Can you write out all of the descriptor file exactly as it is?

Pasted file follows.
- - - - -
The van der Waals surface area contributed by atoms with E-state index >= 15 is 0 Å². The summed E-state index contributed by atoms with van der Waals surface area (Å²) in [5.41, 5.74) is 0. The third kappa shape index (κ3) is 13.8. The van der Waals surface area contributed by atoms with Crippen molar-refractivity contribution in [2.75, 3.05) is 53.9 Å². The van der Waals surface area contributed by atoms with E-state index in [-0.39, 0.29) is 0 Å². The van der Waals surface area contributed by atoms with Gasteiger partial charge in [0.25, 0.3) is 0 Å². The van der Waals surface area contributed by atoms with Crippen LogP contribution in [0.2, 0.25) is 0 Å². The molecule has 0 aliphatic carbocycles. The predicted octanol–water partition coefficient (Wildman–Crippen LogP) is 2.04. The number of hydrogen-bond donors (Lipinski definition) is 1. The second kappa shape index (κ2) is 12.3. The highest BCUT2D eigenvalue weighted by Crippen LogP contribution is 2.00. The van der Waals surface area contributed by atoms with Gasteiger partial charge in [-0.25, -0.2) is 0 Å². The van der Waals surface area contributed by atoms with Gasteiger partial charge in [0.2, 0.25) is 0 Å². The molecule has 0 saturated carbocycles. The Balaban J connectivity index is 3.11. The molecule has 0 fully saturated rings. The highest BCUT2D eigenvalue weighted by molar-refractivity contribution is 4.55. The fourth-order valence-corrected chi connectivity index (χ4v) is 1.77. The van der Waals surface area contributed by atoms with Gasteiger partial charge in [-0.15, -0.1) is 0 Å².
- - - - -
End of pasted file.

The van der Waals surface area contributed by atoms with E-state index >= 15 is 0 Å². The summed E-state index contributed by atoms with van der Waals surface area (Å²) in [5.41, 5.74) is 0. The third kappa shape index (κ3) is 13.8. The van der Waals surface area contributed by atoms with Crippen molar-refractivity contribution in [2.75, 3.05) is 53.9 Å². The van der Waals surface area contributed by atoms with E-state index in [-0.39, 0.29) is 0 Å². The van der Waals surface area contributed by atoms with Gasteiger partial charge in [0.25, 0.3) is 0 Å². The van der Waals surface area contributed by atoms with Crippen LogP contribution in [0.2, 0.25) is 0 Å². The molecule has 0 aliphatic carbocycles. The predicted octanol–water partition coefficient (Wildman–Crippen LogP) is 2.04. The number of hydrogen-bond donors (Lipinski definition) is 1. The second kappa shape index (κ2) is 12.3. The highest BCUT2D eigenvalue weighted by Crippen LogP contribution is 2.00. The van der Waals surface area contributed by atoms with Gasteiger partial charge in [-0.25, -0.2) is 0 Å². The van der Waals surface area contributed by atoms with Gasteiger partial charge in [0.2, 0.25) is 0 Å². The molecule has 0 saturated carbocycles. The Balaban J connectivity index is 3.11. The molecule has 0 fully saturated rings. The highest BCUT2D eigenvalue weighted by molar-refractivity contribution is 4.55. The fourth-order valence-corrected chi connectivity index (χ4v) is 1.77. The van der Waals surface area contributed by atoms with Gasteiger partial charge in [-0.15, -0.1) is 0 Å².